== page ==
What it means to be human: Anthropology for the Anthropocene

Language, art, music and culture emerged in Africa over 100,000 years ago, culminating in a symbolic explosion or ‘human revolution’ whose echoes can still be heard in myths and cultural traditions from around the world. These talks are a general introduction to social and biological anthropology, ranging over fields as diverse as hunter-gatherer studies, mythology, primatology, archaeology and archaeoastronomy. Radical Anthropology brings indigenous rights activists, environmentalists, feminists and others striving for a better world together with people of all ages who just want to learn about anthropology.

  • Apr 18 Lunarchy: decolonising time Camilla Power
  • Apr 25 Navigating history in anthropology: modern witches and expanded historicities Helen Cornish
  • May 2 My life as a primate: tracing the turns of anthropology Volker Sommer
  • May 9 Educating for the Anthropocene: schooling and activism in the face of slow violence Peter Sutoris
  • May 16 Reading reindeer shoulder blade: Engaging with environmental uncertainty in NorthEast Siberia Olga Ulturgasheva (ZOOM only)
  • May 23 Mimetic performance, cognitive evolution, and mixed creatures Deon Liebenberg (ZOOM only)
  • May 30 Conceptual tools from anthropology for thinking about early reactions to Covid-19 Mark Jamieson (ZOOM only)
  • Jun 6 Courtyard and coincidence in prehistoric temples in Malta and Gozo John Cox  (ZOOM only)
  • Jun 13 Lunar timekeeping in Upper Paleolithic cave art Bernie Taylor (ZOOM only)

Courtyard and coincidence in prehistoric temples in Malta and Gozo

WE are ZOOM only on Tuesday June 6, 6:30pm BST (London time). Sign in to Eventbrite here for ZOOM ID Prehistoric buildings were constructed in a late neolithic and agrarian island culture in Malta and Gozo up to a sudden abandonment c.2500 BCE. The largest is Ggantija, the giant woman, dating from about 3600 BCE. […]

Conceptual tools from anthropology for thinking about early reactions to Covid-19

On Tuesday May 30, 6:30pm London time, we are ZOOM only, please sign in here for ZOOM ID. Mark Jamieson, Senior Lecturer in Anthropology at University of East London, will examine anthropological approaches to the COVID-19 crisis.

Mimetic performance, cognitive evolution, and mixed creatures

NB this talk on May 23, 18:30 BST (London time) is ZOOM only. You will need to register on eventbrite here for the ZOOM ID. Recent developments in research on the possible role of mimetic communication in cognitive evolution – as a necessary precursor to spoken language – are used in conjunction with various other […]

Reading Reindeer Shoulder Blade: Engaging with Environmental Uncertainty in Northeast Siberia 

Please note this talk by Olga Ulturgasheva is ZOOM only on Tues May 16, 6:30pm The latest environmental calamities such as extreme wildfires in Siberia, California and Australia highlighted limitations of and hindrances to human capacity for rescue, survival and adaptation to different scales of exposure to technogenic catastrophes and the effects of climate change. The […]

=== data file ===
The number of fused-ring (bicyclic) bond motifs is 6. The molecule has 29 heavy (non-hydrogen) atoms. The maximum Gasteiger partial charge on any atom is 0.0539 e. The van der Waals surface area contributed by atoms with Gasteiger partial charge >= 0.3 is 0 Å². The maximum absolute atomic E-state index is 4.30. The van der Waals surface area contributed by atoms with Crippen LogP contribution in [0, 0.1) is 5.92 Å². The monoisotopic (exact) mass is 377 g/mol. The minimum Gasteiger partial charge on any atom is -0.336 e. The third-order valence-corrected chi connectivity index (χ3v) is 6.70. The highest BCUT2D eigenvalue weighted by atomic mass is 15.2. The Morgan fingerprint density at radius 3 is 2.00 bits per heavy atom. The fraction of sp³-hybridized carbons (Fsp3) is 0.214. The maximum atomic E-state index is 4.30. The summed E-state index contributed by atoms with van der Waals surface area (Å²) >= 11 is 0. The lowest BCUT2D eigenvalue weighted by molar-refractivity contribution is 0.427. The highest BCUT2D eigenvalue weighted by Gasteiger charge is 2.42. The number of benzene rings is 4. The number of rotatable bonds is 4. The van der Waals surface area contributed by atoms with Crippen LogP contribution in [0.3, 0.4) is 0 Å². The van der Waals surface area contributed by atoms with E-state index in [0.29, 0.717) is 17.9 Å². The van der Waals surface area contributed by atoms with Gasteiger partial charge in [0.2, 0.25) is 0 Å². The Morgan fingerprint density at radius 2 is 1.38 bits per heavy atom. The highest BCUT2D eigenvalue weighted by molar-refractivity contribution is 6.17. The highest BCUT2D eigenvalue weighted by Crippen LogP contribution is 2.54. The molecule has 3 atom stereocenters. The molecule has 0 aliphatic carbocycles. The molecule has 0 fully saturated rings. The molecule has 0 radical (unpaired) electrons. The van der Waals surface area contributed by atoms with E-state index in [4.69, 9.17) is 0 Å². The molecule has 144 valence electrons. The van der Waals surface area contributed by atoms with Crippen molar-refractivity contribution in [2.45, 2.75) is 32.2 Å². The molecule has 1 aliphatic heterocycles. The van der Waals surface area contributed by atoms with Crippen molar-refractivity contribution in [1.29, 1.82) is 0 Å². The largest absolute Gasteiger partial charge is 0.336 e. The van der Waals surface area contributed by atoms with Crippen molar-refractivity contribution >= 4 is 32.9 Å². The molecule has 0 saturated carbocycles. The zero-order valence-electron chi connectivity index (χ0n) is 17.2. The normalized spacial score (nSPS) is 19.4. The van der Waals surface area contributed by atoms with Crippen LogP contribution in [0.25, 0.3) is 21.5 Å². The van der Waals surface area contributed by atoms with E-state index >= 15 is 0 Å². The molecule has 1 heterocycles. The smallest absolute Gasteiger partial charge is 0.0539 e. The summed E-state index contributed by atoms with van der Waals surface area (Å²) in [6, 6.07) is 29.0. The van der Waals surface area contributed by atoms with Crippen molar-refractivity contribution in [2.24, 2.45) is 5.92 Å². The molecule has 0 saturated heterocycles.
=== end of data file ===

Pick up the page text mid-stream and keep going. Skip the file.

Educating for the Anthropocene: Schooling and Activism in the Face of Slow Violence

The Radical Anthropology talk on Tues May 9 is LIVE @UCLAnthropology and on ZOOM with Peter Sutoris of York University. Education has never played as critical a role in determining humanity’s future as it does in the Anthropocene, an era marked by humankind’s unprecedented control over the natural environment. Drawing on a multisited ethnographic project […]

My life as a primate: tracing the turns in anthropology

Volker Sommer will be speaking LIVE @UCLAnthropology and on ZOOM on Tues May 2, 6:30pm (BST) He reflects on his experiences as a naturalist who spent decades in the forests of Asia and Africa exploring the ecology and behaviour of wild monkeys and apes. This journey took him from an upbringing in a rural community in post-war […]

Navigating history in anthropology: modern witches and expanded historicities

The historical turn in the 1980s demonstrated how historical dimensions are integral to anthropological research. However, presenting a viable historical context does not necessarily take into account the varieties of historical experiences. Modern witches in the UK have long been grappling with claims about the past through a range of historical registers – empirical, mythic, […]

Lunarchy: Decolonising time

For Marx, all forms of economics could be reduced to “an economics of time”. To restore a sustainable rhythm to our planet, our lifeways and economy, we need to decolonise time. In the first part of this talk, Camilla Power sketches a history of capitalism as robbery: ever tighter control of time yielding greater economic […]

BITCH: on the female of the species

On Tues Mar 28, 6:30pm, we are back LIVE @UCLAnthropology to welcome Lucy Cooke, author of BITCH: a revolutionary guide to sex, evolution and the female animal. This is a hilarious and brilliant expose of the ways patriarchy prevents us being scientific about female strategies in evolution. Lucy will guide us through the sheer diversity […]

An Australian Aboriginal Sacred myth

On Tuesday March 21 we are ZOOM only at 6:30pm. Please sign into eventbrite for ZOOM ID Chris Knight will recount and interpret the intensely dramatic story of The Wawilak Sisters and the Rainbow Snake, told by the Yolngu people of North-East Arnhem Land, explaining why it is the most widely discussed myth in all […]


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